Grateful community raises $10,000 for ex-Alberton mayor’s health needs

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  • Joe Hanson, left, visits with Mineral County Commissioner Roman Zylawy, right, during a benefit in his honor on Sept. 15 at the Alberton Community Center. (Kathleen Woodford photos/Mineral Independent)

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    Montana PBS producers Gus Chambers, left, and William Marcus, right, gave a presentation honoring Alberton’s Joe Hanson during a benefit for medical expenses on Saturday.

  • Joe Hanson, left, visits with Mineral County Commissioner Roman Zylawy, right, during a benefit in his honor on Sept. 15 at the Alberton Community Center. (Kathleen Woodford photos/Mineral Independent)

  • 1

    Montana PBS producers Gus Chambers, left, and William Marcus, right, gave a presentation honoring Alberton’s Joe Hanson during a benefit for medical expenses on Saturday.

More than $10,000 was raised last Saturday for Alberton resident Joe Hanson during a benefit to help with his medical expenses. More than 100 people crowded into the community center to fill their plates with a potluck-style dinner and sat outside for a pleasant evening and listened to music by Dick Darne and friends.

As a long-time resident, Joe has been the town’s mayor several times, as well as having sat on the town council. He also ran the town dump, which he often referred to as a recycling center.

“If you take something, leave something for someone else,” he often said.

Inside, silent auction items lined the room while Montana PBS producers Gus Chambers and William Marcus gave a short presentation dedicated to Joe. Over the years, Alberton has become a backdrop for several scenes used in their productions — thanks in large part to Joe’s help. These scenes were shown to the crowd, along with a segment of the television series “Backroads of Montana,” which featured Joe several years ago.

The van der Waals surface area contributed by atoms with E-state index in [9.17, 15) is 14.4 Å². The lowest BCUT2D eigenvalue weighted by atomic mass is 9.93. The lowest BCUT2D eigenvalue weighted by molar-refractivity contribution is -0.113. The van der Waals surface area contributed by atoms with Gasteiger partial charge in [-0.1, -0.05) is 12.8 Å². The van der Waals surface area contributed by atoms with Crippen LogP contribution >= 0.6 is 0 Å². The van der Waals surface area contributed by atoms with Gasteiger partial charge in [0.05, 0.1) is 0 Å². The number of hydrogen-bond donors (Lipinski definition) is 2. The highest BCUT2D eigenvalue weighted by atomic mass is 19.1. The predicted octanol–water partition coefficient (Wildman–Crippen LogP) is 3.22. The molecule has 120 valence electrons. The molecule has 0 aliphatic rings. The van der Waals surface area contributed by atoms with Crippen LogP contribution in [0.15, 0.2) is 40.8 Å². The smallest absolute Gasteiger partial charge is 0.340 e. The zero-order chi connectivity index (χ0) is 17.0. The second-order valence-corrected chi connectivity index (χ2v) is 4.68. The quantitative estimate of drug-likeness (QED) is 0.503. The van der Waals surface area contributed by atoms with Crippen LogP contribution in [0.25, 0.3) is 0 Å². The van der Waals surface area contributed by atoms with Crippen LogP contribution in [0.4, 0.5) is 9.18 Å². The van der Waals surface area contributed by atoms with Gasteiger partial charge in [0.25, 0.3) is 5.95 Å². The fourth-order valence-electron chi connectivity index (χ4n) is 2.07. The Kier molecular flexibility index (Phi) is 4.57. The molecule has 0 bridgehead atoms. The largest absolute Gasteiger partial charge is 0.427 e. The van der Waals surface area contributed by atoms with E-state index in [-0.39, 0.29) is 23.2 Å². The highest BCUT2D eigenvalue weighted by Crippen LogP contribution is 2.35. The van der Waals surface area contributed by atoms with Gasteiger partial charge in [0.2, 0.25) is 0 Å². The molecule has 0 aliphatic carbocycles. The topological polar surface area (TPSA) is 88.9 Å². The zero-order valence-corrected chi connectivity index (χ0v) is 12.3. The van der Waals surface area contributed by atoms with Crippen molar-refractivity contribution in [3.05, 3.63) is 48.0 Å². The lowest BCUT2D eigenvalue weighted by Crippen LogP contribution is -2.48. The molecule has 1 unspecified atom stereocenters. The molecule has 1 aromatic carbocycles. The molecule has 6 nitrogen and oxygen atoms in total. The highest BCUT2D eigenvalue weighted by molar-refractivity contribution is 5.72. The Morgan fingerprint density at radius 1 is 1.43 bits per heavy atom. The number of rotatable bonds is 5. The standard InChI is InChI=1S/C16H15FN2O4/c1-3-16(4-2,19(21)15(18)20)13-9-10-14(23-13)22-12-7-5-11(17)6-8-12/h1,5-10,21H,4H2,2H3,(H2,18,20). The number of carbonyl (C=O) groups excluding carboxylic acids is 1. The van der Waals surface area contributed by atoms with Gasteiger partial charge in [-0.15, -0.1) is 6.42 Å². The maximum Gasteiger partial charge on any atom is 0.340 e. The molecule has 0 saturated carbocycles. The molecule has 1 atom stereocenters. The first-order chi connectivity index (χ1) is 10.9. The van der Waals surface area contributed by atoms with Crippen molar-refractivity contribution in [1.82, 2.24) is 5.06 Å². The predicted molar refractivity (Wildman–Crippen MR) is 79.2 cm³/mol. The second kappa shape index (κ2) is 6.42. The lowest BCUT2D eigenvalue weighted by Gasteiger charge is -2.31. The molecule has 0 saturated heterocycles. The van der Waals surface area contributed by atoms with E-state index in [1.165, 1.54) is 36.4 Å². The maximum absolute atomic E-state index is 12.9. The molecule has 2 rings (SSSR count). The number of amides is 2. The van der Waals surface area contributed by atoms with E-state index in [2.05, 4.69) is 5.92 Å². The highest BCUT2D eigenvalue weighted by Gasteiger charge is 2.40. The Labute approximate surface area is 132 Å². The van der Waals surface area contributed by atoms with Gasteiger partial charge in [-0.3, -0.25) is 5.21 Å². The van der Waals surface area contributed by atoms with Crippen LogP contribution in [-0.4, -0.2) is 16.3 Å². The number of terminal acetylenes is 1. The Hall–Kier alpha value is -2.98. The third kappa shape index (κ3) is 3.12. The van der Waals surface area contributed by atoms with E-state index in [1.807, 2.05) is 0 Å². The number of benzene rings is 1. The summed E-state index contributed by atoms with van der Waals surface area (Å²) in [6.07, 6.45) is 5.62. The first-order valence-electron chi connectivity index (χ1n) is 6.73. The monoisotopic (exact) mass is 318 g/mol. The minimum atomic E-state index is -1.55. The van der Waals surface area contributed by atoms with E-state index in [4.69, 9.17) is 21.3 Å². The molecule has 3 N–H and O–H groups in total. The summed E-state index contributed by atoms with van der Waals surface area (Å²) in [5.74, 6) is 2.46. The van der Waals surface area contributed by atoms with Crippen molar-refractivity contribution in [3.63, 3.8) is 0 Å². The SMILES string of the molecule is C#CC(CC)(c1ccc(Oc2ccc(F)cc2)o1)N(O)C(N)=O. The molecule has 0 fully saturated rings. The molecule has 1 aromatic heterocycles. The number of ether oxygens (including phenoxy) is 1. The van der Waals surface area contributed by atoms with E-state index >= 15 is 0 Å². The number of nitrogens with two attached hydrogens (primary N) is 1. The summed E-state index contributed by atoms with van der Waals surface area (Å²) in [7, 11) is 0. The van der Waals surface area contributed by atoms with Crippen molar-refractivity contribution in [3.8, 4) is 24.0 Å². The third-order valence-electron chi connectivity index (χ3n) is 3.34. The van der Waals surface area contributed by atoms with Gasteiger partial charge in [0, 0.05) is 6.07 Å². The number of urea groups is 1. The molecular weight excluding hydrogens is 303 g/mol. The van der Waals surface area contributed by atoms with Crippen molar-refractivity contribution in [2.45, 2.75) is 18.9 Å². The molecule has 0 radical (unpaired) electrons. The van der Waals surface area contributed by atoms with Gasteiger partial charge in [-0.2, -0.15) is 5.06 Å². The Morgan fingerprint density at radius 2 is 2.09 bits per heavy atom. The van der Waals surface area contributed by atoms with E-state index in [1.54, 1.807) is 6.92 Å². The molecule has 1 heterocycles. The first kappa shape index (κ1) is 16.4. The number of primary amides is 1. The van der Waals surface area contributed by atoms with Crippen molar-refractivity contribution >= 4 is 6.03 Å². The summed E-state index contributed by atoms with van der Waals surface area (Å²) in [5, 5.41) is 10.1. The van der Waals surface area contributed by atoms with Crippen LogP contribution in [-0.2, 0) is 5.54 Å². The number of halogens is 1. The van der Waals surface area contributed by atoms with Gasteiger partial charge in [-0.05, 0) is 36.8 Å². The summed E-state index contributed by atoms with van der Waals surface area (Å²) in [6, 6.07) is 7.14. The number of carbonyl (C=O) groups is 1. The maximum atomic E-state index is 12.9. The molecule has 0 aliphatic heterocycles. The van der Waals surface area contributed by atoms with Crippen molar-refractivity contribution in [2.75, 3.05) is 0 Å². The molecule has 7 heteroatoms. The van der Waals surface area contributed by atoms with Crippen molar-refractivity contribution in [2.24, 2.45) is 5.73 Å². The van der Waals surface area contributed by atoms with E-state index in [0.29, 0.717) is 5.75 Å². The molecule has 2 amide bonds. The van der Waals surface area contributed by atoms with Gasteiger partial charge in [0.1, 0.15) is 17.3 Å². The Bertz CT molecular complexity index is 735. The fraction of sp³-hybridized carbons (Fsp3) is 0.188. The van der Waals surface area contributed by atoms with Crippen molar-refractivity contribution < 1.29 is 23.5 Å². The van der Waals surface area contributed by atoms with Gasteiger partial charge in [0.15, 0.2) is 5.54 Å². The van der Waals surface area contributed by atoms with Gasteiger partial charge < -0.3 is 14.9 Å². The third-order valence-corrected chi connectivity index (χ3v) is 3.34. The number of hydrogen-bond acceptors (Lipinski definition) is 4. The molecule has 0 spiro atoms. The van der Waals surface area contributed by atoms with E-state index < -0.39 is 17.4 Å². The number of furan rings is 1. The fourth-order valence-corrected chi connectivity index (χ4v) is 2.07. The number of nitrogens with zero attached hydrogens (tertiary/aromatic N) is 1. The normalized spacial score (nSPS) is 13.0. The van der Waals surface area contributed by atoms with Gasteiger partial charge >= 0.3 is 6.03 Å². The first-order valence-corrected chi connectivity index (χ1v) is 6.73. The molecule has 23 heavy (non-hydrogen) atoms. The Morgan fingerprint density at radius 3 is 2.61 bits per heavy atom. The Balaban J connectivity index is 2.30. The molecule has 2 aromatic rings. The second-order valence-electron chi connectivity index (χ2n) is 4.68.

After the presentation, a live auction began where nearly 100 items were on the block, including an old motorcycle and a remote control airplane, along with lawn and living room furniture. There were also paintings, photographs, quilts and other items made by talented local artisans.

Many expressed their gratitude for Joe, who has helped countless people over the years. Whether is fixing a car, a water leak, or just a helping hand, Joe — along with his “team ready“ crew — were always there for those in need.

He expressed gratitude and was overwhelmed by the generosity of the community. The dump was closed by the Department of Environmental Quality two years ago, and has had several items Joe needed to clean up as a result of violations. That includes removing tires and other waste materials. Joe said the stress of the ordeal caused many of his medical issues.

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